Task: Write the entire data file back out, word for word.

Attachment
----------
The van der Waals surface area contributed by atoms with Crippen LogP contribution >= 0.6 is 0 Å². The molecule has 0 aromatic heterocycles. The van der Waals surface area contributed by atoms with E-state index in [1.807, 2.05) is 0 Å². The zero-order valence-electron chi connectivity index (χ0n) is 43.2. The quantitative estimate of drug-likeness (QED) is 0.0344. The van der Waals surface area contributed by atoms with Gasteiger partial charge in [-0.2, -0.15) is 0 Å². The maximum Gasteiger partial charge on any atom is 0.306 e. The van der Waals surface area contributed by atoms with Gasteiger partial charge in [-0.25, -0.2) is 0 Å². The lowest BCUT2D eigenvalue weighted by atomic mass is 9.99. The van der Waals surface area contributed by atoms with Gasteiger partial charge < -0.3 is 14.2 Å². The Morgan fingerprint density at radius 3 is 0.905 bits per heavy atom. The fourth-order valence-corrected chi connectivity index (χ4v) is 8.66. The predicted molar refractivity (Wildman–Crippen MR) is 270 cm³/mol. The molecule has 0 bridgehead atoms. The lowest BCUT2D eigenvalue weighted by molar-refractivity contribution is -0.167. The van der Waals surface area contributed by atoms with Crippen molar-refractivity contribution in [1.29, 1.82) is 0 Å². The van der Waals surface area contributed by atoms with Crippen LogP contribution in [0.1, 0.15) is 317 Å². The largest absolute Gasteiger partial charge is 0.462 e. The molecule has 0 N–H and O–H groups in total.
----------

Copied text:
The van der Waals surface area contributed by atoms with Crippen LogP contribution >= 0.6 is 0 Å². The molecule has 0 aromatic heterocycles. The van der Waals surface area contributed by atoms with E-state index in [1.807, 2.05) is 0 Å². The zero-order valence-electron chi connectivity index (χ0n) is 43.2. The quantitative estimate of drug-likeness (QED) is 0.0344. The van der Waals surface area contributed by atoms with Gasteiger partial charge in [-0.2, -0.15) is 0 Å². The maximum Gasteiger partial charge on any atom is 0.306 e. The van der Waals surface area contributed by atoms with Gasteiger partial charge in [-0.25, -0.2) is 0 Å². The lowest BCUT2D eigenvalue weighted by atomic mass is 9.99. The van der Waals surface area contributed by atoms with Gasteiger partial charge < -0.3 is 14.2 Å². The Morgan fingerprint density at radius 3 is 0.905 bits per heavy atom. The fourth-order valence-corrected chi connectivity index (χ4v) is 8.66. The predicted molar refractivity (Wildman–Crippen MR) is 270 cm³/mol. The molecule has 0 bridgehead atoms. The lowest BCUT2D eigenvalue weighted by molar-refractivity contribution is -0.167. The van der Waals surface area contributed by atoms with Crippen molar-refractivity contribution in [1.29, 1.82) is 0 Å². The van der Waals surface area contributed by atoms with Crippen LogP contribution in [0.1, 0.15) is 317 Å². The largest absolute Gasteiger partial charge is 0.462 e. The molecule has 0 N–H and O–H groups in total.